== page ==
No heart attack problem!

Part of the tunnel complex at Củ Chi, this tun...

Part of the tunnel complex at Củ Chi, this tunnel has been made wider and taller to accommodate tourists. (Photo credit: Wikipedia)

We were all exhausted. The man next door to me held my arm as he sat down. Then he lay down. In some fairly uncomfortable looking undergrowth. His breathing was slow, laboured.

All of a sudden, I heard screaming from behind me. I moved back out of the way as two women from our party rushed over and ripped the man’s shirt open. They started cardiac massage and mouth to mouth resuscitation. They seemed to know what they were doing.

We were in Vietnam visiting the Cu-Chi tunnels. A couple of years before we were born, a battle raged here between the United States and the Viet Cong guerilla army. The Viet Cong lived and fought from the tunnels. They covered a massive area. I don’t remember how many Viet Cong the tour guide told us, but I remember thinking that something like the population of my home town lived down there in the darkness.

The Americans tried many different ways of destroying the tunnels. They tried dropping bombs. They assaulted the tunnels on foot. They tried gas and boiling water. They even trained some small guys (called tunnel rats) to infiltrate the tunnels armed with little more than a pistol, a knife, some string and a torch. I can’t imagine the horrors they experienced. Despite all the efforts of the good old US of A, the tunnels persisted and were a major factor of the outcome of the conflict.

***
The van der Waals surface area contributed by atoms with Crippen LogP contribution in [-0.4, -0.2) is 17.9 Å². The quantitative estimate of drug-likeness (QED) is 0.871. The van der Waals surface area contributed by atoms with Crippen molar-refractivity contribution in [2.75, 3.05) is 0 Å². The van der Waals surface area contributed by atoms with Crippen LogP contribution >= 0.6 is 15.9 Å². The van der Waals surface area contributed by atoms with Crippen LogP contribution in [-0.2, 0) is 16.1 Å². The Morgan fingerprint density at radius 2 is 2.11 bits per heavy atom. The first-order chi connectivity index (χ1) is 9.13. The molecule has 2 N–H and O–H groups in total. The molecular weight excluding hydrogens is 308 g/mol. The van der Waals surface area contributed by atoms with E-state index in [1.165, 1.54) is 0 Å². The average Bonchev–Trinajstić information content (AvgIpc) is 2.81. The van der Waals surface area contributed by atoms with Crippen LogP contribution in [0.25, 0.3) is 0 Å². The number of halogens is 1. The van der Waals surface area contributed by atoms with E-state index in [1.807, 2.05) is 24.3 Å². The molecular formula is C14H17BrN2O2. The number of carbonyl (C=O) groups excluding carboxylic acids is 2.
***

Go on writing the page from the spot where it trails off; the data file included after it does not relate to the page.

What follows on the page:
The Viet Cong were tiny and their tunnels commensurately so. They were far too small for us tourists. A small section of tunnel specially widened was available for us to crawl through. I was keen to experience what it was like down there. Julie was less convinced, especially when the tour guide said over and over in his Vietnamese accent “No-one with heart attack problem down tunnel”.

“You’re not going down there are you?”


“Oh my God – that means I have to go with you!”

I don’t have a “heart attack problem” but I do take tablets for blood pressure. I looked at some of the people getting ready to descend into the tunnel. If they can do it – I can do it. We climbed down a ladder into a small chamber before climbing down further into the tunnel. For some reason, I assumed the tunnel would be cool. It wasn’t. It was claustrophobic and hot. It was also dark. We had to crawl along in single file. I quickly realised that with a man in front of me and Julie behind, there was no quick way out. It was also very hard work.

The man in the bushes was not doing well. One of the women attending to him kept screaming for a doctor. The other kept screaming for oxygen. The tour guide apologetically said “This is third world country – no oxygen”. A Vietnamese man with a stethoscope appeared briefly but I suspect I knew more about medicine than he did.

Unfortunately, that was the last holiday for that man – he didn’t make it. I’m sure if he was at a tourist attraction somewhere in the Western world, he might have fared better.


How does London work?